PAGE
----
Too much conjecture, not enough fact. Despite the title, this book was more about Anne Boleyn and Catherine Howard than Jane Boleyn, doing little more than tying Jane's whereabouts and functions to the more well-known figures around her. Nearly everything else about her as an individual is guessed by the author, who usually goes for the optimistic view of Jane as a pawn and leaves little room for the fact Jane might just have been a bad, if not somewhat dumb, human being. And, as many others hav ...more
I think Julia Fox did an amazing job with this book. I will be the first to admit a great deal of the work was conjecture but Jane Boleyns life was not well documented. Fox obviously put a great deal of effort into researching what little information is available about Jane and then to add to her theory she researched the norms and expectations of the social and political environment in which Jane existed.

I had no problem with the author making certain logical assumptions based on this informat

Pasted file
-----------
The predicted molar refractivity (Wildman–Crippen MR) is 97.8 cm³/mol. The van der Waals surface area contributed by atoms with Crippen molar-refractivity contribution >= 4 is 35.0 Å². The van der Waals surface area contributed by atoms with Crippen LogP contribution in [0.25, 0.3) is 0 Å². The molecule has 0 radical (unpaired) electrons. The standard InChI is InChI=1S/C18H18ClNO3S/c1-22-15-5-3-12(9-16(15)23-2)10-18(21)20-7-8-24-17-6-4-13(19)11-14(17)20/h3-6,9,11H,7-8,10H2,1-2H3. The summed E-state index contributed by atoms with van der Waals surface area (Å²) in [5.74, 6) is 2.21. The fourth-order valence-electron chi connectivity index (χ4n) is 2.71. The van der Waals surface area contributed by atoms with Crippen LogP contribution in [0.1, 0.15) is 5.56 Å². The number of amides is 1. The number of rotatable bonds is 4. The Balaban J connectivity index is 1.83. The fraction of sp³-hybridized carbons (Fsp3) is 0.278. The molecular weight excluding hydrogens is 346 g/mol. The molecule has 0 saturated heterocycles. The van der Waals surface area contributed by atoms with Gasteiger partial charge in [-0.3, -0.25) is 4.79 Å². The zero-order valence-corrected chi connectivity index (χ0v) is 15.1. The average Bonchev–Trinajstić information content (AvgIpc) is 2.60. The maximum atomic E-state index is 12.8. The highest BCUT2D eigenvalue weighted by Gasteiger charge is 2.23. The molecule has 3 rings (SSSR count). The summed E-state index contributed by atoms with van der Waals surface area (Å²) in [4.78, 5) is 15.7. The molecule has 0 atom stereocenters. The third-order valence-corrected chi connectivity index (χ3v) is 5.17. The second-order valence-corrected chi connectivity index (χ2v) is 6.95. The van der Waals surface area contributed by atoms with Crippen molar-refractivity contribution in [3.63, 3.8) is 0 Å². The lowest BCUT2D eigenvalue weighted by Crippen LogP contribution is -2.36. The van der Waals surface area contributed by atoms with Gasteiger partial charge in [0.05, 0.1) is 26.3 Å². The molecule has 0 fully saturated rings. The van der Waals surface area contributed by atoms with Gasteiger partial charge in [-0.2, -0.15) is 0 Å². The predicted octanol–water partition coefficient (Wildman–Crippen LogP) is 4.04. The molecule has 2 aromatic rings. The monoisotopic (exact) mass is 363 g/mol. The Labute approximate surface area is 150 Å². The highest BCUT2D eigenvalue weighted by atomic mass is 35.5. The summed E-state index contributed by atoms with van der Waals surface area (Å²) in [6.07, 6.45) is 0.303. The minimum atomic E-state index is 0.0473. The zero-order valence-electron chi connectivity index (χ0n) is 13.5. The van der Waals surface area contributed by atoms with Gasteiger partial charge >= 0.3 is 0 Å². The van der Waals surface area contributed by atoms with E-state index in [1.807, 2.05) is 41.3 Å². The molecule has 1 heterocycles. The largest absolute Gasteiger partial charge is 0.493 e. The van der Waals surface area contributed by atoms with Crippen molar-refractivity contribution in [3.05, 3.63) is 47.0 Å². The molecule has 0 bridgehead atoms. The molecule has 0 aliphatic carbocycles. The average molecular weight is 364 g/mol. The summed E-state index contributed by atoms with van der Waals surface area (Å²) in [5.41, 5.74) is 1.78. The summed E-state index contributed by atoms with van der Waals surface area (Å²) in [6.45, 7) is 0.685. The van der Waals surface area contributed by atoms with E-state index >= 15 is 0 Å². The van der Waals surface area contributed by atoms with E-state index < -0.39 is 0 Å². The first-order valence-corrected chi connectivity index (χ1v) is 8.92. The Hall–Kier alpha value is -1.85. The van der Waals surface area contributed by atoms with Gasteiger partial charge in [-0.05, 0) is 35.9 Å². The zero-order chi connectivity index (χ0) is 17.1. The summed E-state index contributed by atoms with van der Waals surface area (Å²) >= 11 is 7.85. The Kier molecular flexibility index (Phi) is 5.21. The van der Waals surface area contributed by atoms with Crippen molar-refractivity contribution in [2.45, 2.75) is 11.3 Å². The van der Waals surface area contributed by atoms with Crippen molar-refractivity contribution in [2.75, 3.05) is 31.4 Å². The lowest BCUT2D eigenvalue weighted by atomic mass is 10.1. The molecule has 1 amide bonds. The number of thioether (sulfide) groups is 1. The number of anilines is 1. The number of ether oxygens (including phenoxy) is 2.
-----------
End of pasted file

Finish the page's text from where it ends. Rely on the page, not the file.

A paper, stretched into a book, about a person who even with very thorough research by the author has left little source material for historians. Often it is more a story of Anne Boleyn and the other queens Jane Boleyn has served, than about the protagonist herself. This is to be expected with a book this size about a woman who has not left enough material to warrant a whole biography by herself, but one wonders why this was turned into a book in the first place.

When the author does come back t
So far, I'm astounded by how little paper and ink is devoted to Jane compared to her sister-in-law, Anne. George and Anne have been put to death and there hasn't been a single word--even conjectural--about the relationship between George and Jane! If no relationship can be deduced--despite rumors that a. George was gay or b. George raped his wife on their wedding night, then SAY SO.

We know more about Jane's ancestor's than we know about her. If (for example) no physical description survives, the
Aug 11, 2009 di rated it 3 of 5 stars
Recommended to di by: book group
Shelves: book-group-2009